His early work includes sculptural furniture he dubbed “totems,” which are now on display at prestigious worldwide museums such as the Metropolitan Museum of Art in New York City. Memphis Design was influenced by a resurgence of interest in the Art Deco movement of the 1920s, as well as mid-century Pop Art, both of which were popular trends in the 1980s, with a dash of 1950s kitsch tossed in for good measure.
Memphis Design was a hit with some people. Others thought it was obnoxious. “A shotgun wedding between Bauhaus and Fisher-Price,” as one critic phrased it.
Sottsass and his collaborators created unusual, whimsical, rule-breaking designs for decorative glass and metal objects, home accessories, ceramics, lighting, textiles, upholstery, structures, interiors, and brand identities. Sottsass famously quipped, “All we ever heard about when I was young was functionalism, functionalism, functionalism, it isn’t sufficient, sensual and engaging design is also important.”
Legendary fashion designer Karl Lagerfeld and David Bowie were both huge supporters of the design style in the 1980s. But Memphis Design wasn’t for everyone, and by the end of the decade, the collective had disbanded, with Sottsass quitting in 1985 and several of the group’s other major designers pursuing solo careers after the band disbanded for good in 1988. Alberto Bianchi Albrici bought the Memphis-Milano brand in the 1990s and continues to produce the collective’s original 1980s designs.
Memphis Design has become a fountain of influence for multi-disciplinary designers, encompassing fashion giants such as Christian Dior and Missoni, as well as new generations of interior designers, type designers, filmmakers, and more, since the early 21st century, as nostalgia for 1980s style has returned.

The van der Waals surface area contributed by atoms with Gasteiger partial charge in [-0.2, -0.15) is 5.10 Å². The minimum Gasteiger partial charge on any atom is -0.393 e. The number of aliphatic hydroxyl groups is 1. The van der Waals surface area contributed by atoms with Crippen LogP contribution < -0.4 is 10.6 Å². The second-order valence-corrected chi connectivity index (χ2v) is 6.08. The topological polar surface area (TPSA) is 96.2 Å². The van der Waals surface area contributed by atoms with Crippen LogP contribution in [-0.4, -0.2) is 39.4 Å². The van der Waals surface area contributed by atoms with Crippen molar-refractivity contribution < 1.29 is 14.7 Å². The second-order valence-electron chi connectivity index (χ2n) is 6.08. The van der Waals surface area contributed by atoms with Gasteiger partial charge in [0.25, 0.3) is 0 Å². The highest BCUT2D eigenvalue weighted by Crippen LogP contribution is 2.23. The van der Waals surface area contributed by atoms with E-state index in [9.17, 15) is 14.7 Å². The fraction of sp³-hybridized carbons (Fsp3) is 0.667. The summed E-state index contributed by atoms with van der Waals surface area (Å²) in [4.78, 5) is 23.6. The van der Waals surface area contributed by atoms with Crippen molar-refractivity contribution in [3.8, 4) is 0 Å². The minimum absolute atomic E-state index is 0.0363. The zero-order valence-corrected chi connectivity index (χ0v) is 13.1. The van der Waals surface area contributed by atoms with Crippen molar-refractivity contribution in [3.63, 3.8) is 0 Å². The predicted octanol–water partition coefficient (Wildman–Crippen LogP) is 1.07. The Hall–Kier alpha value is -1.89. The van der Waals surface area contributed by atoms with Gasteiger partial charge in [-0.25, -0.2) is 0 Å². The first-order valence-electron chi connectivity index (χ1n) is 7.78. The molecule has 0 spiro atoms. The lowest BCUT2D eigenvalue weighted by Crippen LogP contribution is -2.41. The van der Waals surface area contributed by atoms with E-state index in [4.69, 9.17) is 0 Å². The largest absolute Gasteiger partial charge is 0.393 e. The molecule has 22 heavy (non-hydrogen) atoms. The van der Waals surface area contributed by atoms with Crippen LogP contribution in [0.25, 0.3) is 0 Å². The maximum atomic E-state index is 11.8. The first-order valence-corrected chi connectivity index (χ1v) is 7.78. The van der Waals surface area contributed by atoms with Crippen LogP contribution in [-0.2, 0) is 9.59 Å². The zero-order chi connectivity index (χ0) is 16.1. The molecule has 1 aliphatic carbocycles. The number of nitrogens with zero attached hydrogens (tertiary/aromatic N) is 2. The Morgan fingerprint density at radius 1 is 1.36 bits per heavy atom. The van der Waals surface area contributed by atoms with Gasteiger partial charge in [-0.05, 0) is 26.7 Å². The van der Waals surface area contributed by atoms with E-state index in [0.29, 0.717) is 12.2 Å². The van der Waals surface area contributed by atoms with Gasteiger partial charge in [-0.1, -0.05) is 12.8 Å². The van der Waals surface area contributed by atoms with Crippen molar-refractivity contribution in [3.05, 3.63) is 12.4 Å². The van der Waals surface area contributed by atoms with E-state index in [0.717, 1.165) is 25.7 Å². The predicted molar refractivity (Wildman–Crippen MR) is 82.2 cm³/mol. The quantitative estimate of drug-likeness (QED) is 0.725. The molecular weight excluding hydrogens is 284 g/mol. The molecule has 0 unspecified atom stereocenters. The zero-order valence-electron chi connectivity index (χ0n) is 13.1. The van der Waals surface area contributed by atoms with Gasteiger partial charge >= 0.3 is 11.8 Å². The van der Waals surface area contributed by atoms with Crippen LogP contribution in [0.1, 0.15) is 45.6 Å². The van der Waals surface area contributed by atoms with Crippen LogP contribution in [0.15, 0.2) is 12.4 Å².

So, what was the significance of the name Memphis Design for this Italian-born design movement? Its name is a pun on the Bob Dylan song “Stuck Inside of Mobile with the Memphis Blues Again” from his 1966 Blonde on Blonde album, which was playing on repeat in Sottsass’ living room the night the Memphis Design group had its first official meeting.
Memphis Design’s Defining Characteristics
- Shattered preconceived notions of what constitutes excellent taste.
- Defamed the Bauhaus design idea of form following function.
- Unafraid to be loud, outspoken, passionate, playful, and unconstrained.
- Created to elicit a strong emotional reaction
- Uninhibited, loud, bold, passionate, playful
- Colors in unusual combinations are used.
- Bold, contrasting designs are used on purpose.
- Simple geometric shapes are employed.
- Black-and-white graphics are used in this project.
- Edges and curves that have been rounded
- Squiggles are something I’m fond of.
- Terrazzo and plastic laminate are examples of materials used in varied finishes.
- Unconventional shapes, like as round table legs, are used to defy expectations.
In What Way Is Memphis Style Returning?
In Los Angeles, Memphis design resurfaced in 2005. A year before his death, the LACMA displayed a survey of Sottsass’ creations.